Exploring the boundaries where religion and politics touch
The 1984 election should prove to us, once and for all, that while church may be kept separate from state, religion and politics cannot be sealed off in exclusive compartments.
Indeed, if you take the long view on American history, it may be argued that the very decision to separate church and state depended upon the interplay that occurs when theologians think about politics and politicians think about theology.
In practice, the presence of religion in the politics of 1984 was not always edifying. A certain shrillness characterized both the supporters and the detractors of the Rev. Jerry Falwell. The conscience-wrestling between New York Gov. Mario Cuomo and his bishop turned out to be a bit of a sideshow. And the rather hasty bumper-sticker considerations of ''right to life'' issues, school prayer, and Armageddon did little to elevate the campaign.
But the fact that religion, in whatever form, was not regarded as irrelevant to political discussions constituted a matter of significance. It was as if, in a campaign that often seemed to be dominated by the superficialities of public-opinion polls and TV ''image,'' everybody hungered for substance - something that went beyond the cult of personality or the strategies of media blitz.
At a conference sponsored by both Harvard Divinity School and the John F. Kennedy School of Government, the theologian Harvey Cox sensibly accepted the inevitable connection between religion and politics: ''The linking of religious discourse to public policy is important (1) because our politics needs it, (2) because our faith requires it, and (3) because our people want it.''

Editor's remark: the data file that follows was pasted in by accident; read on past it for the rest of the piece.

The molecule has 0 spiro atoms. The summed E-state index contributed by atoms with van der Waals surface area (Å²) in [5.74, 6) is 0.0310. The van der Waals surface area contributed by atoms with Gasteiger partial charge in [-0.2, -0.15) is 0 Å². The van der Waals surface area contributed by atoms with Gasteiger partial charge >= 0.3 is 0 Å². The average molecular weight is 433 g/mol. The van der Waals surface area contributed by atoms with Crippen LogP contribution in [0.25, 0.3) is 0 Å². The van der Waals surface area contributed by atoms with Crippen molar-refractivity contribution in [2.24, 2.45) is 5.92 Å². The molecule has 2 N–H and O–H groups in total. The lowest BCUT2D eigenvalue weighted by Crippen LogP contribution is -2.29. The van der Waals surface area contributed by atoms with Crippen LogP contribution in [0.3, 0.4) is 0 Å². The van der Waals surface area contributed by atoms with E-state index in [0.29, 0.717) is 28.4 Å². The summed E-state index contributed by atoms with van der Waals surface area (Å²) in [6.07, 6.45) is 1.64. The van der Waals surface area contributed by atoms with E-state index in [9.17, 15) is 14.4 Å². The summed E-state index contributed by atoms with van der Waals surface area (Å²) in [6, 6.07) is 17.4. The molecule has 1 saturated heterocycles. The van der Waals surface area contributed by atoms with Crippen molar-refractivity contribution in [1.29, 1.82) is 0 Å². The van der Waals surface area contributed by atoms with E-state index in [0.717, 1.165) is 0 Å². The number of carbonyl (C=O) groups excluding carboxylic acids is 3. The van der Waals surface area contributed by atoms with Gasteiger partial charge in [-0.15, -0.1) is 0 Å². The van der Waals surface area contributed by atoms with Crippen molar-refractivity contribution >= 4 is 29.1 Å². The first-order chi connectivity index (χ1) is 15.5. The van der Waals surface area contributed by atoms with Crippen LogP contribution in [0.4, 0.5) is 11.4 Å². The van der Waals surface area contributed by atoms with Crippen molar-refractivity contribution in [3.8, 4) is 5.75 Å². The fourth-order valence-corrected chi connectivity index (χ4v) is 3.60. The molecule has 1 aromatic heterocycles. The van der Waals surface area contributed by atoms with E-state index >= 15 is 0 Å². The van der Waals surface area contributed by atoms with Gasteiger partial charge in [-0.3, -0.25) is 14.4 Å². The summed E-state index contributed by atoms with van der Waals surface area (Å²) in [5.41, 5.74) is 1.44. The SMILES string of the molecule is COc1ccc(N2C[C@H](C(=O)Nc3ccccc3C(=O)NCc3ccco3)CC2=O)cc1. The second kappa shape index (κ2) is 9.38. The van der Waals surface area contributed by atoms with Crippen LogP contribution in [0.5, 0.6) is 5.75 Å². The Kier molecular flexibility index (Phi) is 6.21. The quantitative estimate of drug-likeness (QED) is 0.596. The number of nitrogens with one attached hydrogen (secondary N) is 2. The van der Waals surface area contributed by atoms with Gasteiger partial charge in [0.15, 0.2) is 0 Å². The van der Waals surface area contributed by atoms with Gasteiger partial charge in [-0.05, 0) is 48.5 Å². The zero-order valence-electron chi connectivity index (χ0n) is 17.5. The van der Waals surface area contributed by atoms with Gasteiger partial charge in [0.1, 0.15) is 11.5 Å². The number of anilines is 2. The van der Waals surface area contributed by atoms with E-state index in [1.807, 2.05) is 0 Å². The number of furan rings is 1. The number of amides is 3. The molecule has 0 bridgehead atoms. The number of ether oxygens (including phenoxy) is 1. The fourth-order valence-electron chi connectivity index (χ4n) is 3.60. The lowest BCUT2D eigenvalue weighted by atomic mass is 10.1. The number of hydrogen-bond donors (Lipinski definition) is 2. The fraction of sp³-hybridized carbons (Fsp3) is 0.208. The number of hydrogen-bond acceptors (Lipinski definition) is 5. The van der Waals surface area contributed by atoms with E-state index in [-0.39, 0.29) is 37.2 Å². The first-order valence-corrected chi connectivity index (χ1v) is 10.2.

The dialogue between religion and politics is not, of course, limited to a presidential campaign, nor is it just an American phenomenon. The crossover seems to coincide with a sense of helplessness in the facts of history. Thus the threat of nuclear war today drives even humanists to fall back upon religious terminology - Apocalypse, Doomsday, etc. - in order to gauge the moral magnitude of the risk.
Life might be easier at times if religion and politics could be separated. The assassination of Indira Gandhi, the cruel excesses of Islam fundamentalists in Iran, the terrorism in Ireland - all measure the furious passions that can result when religion and politics make a fanatical mix.
But on the other hand, with no religion present, politics tends to become men playing at being God, making secular religions out of fascism, communism, and all the other isms.
The religious man or woman may long to transcend history, or withdraw from it. The political man or woman may pray, as the cynical joke goes, ''Our Father, Who art in heaven, stay there.'' But the need on both sides to make a connection between one's beliefs and one's daily life is irresistible.
Alas, when theologians muddle into politics and politicians muddle into theology, things can get crude. The simplicities of far right evangelists at home are matched by far left ''liberation'' theologians in Latin America, attempting to reconcile Marxism and the New Testament.
At worst, the temptation is to play the game, ''If Jesus were alive today, what party would he belong to?''
But at best, the leaven of religion in politics can make the exercise of power gentler, and the vision of justice more sensitive. At the sight of the starving, it should prompt us to care, without calculation. In the presence of the enemy, it should remind us to see also the children of God.
Rather than making us more self-righteous, the interplay of religion with politics ought to make us less self-righteous, after the model of Abraham Lincoln, who, Dr. Cox suggests, may have been ''the most profoundly religious President we have ever had.''
During the hatred and violence of 1862, Lincoln addressed himself directly to the subject of religion and politics. ''In the present Civil War,'' he found the courage and wisdom to write, ''it is quite possible that God's purpose is something different than the purpose of either party.''
This is not the last word on religion, but it may well be the last word on politics.